Types of Glaucoma
Open angle glaucoma is the most common type. Although the anterior chamber of the eye looks normal, aqueous fluids build here, putting pressure on the optic nerve. This can result in injury to the optic nerve and retina.
Another form of glaucoma, called acute angle glaucoma, only occurs about 10 percent of glaucoma patients. Usually the space between the cornea and iris is thinner than normal, diminishing the amount of aqueous that can flow through it. If it becomes completely blocked, intense eye pain, distorted vision, rainbows around lights and queasiness may occur.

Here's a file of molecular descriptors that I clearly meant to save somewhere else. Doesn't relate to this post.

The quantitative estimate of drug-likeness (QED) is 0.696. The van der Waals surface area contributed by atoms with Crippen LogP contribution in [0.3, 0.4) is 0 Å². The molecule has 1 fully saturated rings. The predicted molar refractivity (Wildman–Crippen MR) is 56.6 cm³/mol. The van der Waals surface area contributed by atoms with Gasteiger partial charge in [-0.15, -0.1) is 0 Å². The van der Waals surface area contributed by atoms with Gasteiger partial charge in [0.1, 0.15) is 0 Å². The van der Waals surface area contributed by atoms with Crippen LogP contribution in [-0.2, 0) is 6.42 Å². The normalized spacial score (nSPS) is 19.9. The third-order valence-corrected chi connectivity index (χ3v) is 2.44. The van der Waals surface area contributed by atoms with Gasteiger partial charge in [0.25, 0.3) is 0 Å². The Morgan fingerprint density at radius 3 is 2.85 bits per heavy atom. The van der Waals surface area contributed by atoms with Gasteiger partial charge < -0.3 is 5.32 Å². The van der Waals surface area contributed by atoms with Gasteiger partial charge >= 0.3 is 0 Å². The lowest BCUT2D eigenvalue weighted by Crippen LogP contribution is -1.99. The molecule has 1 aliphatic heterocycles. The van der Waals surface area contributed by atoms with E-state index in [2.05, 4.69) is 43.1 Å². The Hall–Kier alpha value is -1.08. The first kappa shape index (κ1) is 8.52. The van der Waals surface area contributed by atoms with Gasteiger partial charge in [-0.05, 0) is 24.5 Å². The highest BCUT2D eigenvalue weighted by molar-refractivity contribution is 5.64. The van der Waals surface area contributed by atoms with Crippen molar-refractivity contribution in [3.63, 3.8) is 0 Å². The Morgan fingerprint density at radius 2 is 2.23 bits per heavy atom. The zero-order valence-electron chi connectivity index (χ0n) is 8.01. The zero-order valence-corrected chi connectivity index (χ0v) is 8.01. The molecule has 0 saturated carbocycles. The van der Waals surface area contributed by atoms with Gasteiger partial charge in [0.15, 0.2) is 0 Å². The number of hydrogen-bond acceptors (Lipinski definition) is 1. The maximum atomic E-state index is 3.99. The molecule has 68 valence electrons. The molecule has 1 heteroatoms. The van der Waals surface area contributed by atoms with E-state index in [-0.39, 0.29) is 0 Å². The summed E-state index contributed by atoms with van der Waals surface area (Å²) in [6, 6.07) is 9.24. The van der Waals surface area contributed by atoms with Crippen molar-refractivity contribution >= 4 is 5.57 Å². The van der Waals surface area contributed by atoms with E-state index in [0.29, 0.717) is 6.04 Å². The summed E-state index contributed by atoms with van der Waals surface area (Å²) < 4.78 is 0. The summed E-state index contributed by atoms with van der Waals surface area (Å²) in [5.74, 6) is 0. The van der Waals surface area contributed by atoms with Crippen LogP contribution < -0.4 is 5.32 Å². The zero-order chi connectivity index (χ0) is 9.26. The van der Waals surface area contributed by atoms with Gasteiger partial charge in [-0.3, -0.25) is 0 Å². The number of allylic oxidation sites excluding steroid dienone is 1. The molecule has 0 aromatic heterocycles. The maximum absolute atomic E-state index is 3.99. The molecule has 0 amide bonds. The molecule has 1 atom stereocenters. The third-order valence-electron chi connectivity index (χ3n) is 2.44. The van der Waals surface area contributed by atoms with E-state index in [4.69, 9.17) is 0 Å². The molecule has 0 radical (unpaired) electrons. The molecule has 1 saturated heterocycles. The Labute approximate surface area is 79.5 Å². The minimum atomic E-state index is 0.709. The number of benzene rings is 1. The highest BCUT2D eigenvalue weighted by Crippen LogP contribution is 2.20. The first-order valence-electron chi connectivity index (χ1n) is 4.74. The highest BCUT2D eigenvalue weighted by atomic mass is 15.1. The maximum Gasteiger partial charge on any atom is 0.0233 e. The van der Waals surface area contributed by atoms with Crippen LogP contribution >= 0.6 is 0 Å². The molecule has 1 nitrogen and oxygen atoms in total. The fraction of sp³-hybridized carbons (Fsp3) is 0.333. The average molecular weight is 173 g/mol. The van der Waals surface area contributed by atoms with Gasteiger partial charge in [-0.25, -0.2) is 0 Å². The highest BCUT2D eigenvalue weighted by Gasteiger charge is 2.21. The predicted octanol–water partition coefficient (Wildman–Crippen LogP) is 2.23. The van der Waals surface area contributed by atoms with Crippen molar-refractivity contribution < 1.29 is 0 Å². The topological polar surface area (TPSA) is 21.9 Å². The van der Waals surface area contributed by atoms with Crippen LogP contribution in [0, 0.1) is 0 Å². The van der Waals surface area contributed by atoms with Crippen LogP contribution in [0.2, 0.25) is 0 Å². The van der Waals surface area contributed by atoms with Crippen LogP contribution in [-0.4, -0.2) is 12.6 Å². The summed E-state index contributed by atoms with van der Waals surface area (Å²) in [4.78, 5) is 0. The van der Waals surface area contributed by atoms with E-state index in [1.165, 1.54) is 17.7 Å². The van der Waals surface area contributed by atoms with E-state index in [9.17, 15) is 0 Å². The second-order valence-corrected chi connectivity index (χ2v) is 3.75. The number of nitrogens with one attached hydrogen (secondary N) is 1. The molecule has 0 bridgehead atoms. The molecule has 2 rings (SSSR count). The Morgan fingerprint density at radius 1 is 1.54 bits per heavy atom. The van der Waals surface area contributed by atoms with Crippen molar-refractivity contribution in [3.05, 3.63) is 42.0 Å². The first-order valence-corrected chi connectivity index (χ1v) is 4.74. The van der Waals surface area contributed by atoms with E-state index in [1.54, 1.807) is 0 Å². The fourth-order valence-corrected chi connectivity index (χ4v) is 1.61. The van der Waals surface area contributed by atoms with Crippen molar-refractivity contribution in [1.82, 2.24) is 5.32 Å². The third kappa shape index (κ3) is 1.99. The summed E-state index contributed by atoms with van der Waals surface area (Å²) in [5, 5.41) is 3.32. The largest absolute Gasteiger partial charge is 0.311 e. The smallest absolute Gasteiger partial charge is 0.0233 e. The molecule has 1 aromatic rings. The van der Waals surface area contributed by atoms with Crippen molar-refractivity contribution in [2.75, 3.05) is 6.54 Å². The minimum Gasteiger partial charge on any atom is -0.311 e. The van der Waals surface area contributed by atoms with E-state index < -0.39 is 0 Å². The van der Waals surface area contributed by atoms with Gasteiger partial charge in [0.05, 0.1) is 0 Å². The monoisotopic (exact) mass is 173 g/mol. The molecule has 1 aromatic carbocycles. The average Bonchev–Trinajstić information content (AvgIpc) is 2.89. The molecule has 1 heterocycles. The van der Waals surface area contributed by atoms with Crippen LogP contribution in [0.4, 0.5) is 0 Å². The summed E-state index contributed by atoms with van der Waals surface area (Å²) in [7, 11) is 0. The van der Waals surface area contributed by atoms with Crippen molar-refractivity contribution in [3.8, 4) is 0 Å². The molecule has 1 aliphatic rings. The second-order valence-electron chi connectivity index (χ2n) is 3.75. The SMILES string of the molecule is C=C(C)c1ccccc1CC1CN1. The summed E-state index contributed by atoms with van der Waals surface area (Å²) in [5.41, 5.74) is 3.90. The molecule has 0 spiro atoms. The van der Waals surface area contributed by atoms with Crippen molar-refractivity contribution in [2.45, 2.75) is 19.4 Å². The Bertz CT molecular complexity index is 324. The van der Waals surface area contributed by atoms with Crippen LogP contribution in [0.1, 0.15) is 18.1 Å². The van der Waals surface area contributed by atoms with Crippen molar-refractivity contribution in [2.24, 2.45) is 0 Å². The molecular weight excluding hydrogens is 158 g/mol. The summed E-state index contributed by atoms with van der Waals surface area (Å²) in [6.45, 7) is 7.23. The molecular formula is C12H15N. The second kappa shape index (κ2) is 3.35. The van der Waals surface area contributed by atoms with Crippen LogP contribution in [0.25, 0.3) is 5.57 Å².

Complete blindness can result in just a few days if not treated immediately. Secondary glaucoma is contracted as the result of some other medical condition like diabetes or eye trauma. Congenital glaucoma is very rare, seen only in infants and nearly always requiring surgery to correct.